The impact of credit scoring on consumer lending

Authors


  • We thank Luke Stein for excellent research assistance, Will Adams for his contributions to this project, and two anonymous referees, the editor, Chris Knittel, Ulrike Malmendier, Vikrant Vig, and seminar participants at IO Fest 2008 at Stanford, the 2009 AEA annual meeting in San Francisco, the 2011 AEA annual meeting in Denver, and the 2009 NBER IO summer meeting in Cambridge, Massachusetts, for helpful comments. We acknowledge support from the Stanford Institute for Economic Policy Research, the National Science Foundation (Einav and Levin), and the Center for Advanced Study in the Behavioral Sciences (Levin). Earlier drafts of this article were circulated with the title “The Impact of Information Technology on Consumer Lending.”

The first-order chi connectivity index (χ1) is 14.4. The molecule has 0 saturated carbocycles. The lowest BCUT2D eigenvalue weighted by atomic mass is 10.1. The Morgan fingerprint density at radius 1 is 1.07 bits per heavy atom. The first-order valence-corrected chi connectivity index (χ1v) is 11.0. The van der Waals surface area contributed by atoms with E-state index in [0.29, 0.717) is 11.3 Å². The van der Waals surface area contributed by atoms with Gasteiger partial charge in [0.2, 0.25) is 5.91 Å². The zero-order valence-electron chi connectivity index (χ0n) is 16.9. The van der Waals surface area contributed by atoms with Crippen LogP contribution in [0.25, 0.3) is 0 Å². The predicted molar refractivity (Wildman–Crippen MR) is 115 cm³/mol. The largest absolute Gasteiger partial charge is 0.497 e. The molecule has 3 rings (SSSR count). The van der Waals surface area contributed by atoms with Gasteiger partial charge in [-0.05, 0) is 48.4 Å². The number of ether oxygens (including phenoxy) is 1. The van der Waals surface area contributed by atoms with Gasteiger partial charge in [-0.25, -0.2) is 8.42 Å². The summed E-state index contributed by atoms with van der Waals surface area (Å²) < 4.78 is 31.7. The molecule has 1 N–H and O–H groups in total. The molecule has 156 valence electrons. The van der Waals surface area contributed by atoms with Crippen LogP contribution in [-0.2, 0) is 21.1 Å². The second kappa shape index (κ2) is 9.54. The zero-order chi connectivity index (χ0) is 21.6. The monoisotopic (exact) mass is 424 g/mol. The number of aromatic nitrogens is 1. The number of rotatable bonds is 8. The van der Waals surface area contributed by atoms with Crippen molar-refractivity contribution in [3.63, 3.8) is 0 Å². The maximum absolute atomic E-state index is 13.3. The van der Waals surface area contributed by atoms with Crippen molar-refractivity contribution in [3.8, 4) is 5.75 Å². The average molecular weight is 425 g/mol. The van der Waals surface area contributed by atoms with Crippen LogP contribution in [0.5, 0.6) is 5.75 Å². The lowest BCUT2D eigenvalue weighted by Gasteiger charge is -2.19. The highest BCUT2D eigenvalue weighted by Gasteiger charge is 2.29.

Abstract

We study the adoption of automated credit scoring at a large auto finance company and the changes it enabled in lending practices. Credit scoring appears to have increased profits by roughly a thousand dollars per loan. We identify two distinct benefits of risk classification: the ability to screen high-risk borrowers and the ability to target more generous loans to lower-risk borrowers. We show that these had effects of similar magnitude. We also document that credit scoring compressed profitability across dealerships, and provide evidence consistent with the view that credit scoring may have substituted for varying qualities of local information.

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